Crown Resorts’ lawyers will on Tuesday continue their bid to persuade the NSW gaming regulator that the public company is fit to run a new $2.2 billion casino.
After months of damning testimony, the NSW Independent Liquor and Gaming Authority’s inquiry into Crown’s suitability to hold the Barangaroo casino licence has entered its final week of hearings.
On Tuesday, Crown’s counsel will address evidence it did business with Chinese junket operators who had links to the underworld of organised crime.
Counsel assisting the inquiry have suggested Crown did not apply high enough probity standards when evaluating its business partners.
The inquiry was partly brought about because of an agreement by James Packer’s private company to sell 19.99 per cent of Crown stock to Melco Resorts, which is owned by businessman Lawrence Ho.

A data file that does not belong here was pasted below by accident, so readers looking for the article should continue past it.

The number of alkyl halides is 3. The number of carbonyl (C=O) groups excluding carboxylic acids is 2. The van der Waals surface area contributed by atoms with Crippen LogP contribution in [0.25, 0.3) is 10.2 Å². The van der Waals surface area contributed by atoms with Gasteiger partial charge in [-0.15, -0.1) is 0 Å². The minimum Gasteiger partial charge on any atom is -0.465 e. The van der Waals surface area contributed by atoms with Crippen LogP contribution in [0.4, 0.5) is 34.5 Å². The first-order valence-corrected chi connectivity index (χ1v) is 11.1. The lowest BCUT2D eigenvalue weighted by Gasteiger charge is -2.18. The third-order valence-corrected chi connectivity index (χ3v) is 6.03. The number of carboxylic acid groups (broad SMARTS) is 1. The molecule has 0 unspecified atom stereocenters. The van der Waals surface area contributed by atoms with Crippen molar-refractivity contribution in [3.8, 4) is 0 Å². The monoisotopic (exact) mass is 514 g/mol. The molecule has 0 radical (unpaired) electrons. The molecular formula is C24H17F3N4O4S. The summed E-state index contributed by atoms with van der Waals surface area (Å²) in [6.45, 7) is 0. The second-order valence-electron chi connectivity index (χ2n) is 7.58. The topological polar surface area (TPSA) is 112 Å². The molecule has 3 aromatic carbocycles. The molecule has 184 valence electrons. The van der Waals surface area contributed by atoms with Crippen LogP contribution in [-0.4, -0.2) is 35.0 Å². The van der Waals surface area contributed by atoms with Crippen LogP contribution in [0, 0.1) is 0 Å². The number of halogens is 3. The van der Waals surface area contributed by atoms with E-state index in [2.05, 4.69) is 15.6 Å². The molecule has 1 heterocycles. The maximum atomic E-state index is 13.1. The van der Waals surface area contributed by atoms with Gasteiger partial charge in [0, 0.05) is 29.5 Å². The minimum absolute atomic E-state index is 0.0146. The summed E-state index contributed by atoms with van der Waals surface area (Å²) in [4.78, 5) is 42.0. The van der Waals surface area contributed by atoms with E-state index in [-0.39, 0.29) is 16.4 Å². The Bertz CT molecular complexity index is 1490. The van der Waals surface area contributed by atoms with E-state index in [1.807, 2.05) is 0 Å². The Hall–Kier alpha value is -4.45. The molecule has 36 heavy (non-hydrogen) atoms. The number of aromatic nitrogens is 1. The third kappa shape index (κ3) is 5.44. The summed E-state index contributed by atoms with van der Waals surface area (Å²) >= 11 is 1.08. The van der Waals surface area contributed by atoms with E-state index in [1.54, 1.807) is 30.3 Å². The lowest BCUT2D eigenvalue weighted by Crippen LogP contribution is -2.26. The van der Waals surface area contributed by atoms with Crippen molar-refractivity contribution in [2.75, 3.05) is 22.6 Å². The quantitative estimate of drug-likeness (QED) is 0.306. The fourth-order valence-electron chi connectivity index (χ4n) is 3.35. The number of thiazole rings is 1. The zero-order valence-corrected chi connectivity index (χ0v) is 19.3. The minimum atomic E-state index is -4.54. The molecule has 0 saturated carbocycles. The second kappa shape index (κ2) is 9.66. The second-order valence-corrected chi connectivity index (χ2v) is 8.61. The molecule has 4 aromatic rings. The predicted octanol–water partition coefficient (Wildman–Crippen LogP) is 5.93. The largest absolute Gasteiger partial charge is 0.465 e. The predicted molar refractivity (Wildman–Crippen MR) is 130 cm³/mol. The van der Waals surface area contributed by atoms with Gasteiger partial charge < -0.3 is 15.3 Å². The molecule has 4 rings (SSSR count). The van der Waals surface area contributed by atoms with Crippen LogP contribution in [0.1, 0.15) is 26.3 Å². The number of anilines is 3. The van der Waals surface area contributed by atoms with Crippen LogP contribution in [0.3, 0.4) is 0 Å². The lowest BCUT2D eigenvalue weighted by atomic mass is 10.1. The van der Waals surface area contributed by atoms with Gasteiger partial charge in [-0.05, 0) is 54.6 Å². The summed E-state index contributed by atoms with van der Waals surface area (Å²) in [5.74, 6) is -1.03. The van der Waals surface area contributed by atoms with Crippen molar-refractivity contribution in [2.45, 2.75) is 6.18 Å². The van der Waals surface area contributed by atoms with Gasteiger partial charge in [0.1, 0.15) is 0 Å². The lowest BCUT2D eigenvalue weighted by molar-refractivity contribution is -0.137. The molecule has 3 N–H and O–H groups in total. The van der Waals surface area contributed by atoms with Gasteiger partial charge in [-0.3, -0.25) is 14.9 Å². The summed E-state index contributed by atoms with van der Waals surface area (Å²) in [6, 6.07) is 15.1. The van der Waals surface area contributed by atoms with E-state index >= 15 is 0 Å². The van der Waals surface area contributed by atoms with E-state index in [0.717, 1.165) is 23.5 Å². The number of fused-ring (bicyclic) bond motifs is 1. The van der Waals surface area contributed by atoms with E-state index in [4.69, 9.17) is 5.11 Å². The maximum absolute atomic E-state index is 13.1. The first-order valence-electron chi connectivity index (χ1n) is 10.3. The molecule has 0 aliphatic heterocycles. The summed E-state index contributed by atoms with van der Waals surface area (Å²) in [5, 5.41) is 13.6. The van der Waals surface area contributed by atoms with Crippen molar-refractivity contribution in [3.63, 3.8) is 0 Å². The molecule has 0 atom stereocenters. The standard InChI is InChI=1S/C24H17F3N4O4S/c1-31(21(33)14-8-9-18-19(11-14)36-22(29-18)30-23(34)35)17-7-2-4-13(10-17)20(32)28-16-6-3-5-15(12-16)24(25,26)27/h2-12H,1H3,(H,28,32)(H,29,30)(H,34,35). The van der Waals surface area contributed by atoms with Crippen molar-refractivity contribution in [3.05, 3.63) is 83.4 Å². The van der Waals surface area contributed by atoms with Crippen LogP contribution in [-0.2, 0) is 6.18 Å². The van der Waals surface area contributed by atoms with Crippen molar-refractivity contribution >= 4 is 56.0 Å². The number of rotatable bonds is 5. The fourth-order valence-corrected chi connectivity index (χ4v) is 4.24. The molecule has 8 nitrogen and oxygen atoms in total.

The regulator had banned Crown from letting Mr Ho’s father, Stanley, acquire an interest because of the father’s underworld links.
Crown’s lawyers argued on Monday that its business in China complied with legal advice the company had received by external lawyers, despite the fact that 16 of its staff were arrested by Chinese authorities in 2016 on accusations they had violated Chinese anti-gambling laws.
Counsel assisting the inquiry have recommended findings that Crown and Mr Packer are not presently fit to be associated with the new casino.
The inquiry commissioner is expected to issue a report in February 2021.